TheNanoAge Site

"COAL AND DIAMONDS, sand and computer chips, cancer and healthy tissue: throughout history, variations in the arrangement of atoms have distinguished the cheap from the cherished, the diseased from the healthy. Arranged one way, atoms make up soil, air, and water; arranged another, they make up ripe strawberries. Arranged one way, they make up homes and fresh air; arranged another they make up ash and smoke."
- K. Eric Drexler


Welcome to The Nanotechnology Age

What is Nanotechnology?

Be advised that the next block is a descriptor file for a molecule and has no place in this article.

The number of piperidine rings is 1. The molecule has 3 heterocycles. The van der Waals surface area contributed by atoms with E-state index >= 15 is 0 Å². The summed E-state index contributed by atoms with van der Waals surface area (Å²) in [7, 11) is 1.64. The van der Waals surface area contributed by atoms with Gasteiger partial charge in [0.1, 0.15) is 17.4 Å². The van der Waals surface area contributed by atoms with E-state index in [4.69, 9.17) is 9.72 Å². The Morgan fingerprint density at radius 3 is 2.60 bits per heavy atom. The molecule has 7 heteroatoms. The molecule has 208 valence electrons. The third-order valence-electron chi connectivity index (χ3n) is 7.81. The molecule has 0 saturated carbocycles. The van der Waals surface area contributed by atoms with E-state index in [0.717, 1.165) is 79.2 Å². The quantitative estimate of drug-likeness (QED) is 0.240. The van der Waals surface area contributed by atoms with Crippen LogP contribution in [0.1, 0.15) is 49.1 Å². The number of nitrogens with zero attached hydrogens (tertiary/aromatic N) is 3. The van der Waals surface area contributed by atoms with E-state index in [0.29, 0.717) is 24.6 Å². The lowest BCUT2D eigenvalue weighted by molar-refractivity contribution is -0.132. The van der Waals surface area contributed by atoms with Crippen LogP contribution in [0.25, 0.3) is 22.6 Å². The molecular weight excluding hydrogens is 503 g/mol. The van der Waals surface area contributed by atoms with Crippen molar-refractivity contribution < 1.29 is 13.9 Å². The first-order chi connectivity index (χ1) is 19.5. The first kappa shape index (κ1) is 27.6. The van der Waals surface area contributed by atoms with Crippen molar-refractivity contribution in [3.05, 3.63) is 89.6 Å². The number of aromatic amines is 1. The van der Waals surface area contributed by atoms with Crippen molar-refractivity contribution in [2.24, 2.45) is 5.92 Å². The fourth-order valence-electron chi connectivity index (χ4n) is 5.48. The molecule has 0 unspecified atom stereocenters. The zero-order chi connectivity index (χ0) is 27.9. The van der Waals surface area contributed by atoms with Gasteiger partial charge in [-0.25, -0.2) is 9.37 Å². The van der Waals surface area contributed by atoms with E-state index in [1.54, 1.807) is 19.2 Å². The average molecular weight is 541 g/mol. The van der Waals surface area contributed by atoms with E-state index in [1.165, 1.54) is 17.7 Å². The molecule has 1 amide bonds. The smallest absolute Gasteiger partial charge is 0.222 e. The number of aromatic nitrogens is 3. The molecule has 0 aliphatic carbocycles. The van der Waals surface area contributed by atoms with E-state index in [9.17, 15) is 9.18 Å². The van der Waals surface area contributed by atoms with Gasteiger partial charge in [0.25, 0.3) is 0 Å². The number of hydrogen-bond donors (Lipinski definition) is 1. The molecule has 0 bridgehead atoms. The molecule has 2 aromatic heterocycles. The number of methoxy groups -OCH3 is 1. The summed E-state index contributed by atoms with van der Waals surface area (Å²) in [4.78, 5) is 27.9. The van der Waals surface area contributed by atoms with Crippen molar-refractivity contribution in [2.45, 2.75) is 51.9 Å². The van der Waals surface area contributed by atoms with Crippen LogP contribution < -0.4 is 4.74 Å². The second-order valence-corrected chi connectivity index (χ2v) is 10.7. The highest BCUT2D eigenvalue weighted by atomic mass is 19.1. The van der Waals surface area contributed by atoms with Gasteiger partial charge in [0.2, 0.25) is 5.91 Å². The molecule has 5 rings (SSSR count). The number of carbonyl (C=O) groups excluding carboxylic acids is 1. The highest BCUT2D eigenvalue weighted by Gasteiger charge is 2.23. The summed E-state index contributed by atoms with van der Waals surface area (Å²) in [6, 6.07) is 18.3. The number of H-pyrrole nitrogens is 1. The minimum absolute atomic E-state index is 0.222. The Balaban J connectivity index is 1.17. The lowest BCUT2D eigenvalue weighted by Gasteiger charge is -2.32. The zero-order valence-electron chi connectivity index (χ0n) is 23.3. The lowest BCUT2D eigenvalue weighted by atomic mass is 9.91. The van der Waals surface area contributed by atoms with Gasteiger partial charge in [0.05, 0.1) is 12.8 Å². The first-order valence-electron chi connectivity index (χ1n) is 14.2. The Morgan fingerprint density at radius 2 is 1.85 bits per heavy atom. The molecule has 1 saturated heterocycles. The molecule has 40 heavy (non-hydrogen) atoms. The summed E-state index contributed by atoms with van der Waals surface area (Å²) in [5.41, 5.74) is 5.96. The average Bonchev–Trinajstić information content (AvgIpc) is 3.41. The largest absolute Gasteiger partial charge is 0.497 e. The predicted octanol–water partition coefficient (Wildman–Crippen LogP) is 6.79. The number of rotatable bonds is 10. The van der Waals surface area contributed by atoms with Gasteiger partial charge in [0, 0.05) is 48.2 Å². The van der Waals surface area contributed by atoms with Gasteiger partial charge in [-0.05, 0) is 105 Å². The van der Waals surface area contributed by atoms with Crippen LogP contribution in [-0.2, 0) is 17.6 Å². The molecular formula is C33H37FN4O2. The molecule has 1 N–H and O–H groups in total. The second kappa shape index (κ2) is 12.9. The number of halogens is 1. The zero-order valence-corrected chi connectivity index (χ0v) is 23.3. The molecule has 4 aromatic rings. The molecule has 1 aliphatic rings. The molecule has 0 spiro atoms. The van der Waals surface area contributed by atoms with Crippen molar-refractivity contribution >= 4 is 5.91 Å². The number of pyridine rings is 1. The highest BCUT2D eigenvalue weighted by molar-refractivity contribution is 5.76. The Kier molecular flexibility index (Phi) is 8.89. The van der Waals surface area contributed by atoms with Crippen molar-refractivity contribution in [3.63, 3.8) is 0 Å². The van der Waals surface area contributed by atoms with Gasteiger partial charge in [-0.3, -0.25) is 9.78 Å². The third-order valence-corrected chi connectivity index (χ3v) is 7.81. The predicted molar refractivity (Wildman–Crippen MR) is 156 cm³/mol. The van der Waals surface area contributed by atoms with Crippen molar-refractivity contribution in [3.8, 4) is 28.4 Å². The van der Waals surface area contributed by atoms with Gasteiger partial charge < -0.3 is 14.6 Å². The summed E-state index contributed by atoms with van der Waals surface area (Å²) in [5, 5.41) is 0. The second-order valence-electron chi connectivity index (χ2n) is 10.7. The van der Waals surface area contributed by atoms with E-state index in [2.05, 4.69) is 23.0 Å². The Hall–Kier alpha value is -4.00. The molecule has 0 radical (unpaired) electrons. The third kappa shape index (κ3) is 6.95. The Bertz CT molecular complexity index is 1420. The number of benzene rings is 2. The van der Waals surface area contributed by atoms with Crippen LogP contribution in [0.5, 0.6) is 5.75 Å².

Definition: Nanotechnology, "the manufacturing technology of the 21st century," is defined as the understanding and control of matter at dimensions of roughly 1 to 100 nanometers (billionths of a meter, or 10-9m.) A nanometer (nm) is one-billionth of a meter, or a millionth of a millimeter - smaller than the wavelength of visible light and a hundred-thousandth the width of a human hair. At this scale, unique properties of materials emerge which can be applied to produce technologies and products with entirely new abilities and applications. At the nanoscale, physical, chemical, optical and electrical properties of materials differ from the properties of matter at either smaller scales, such as atoms, or at the larger scales of the "middle world" that we humans inhabit. Nanotechnology (NT) involves imaging, measuring, modeling, and manipulating matter only a few nanometers in size.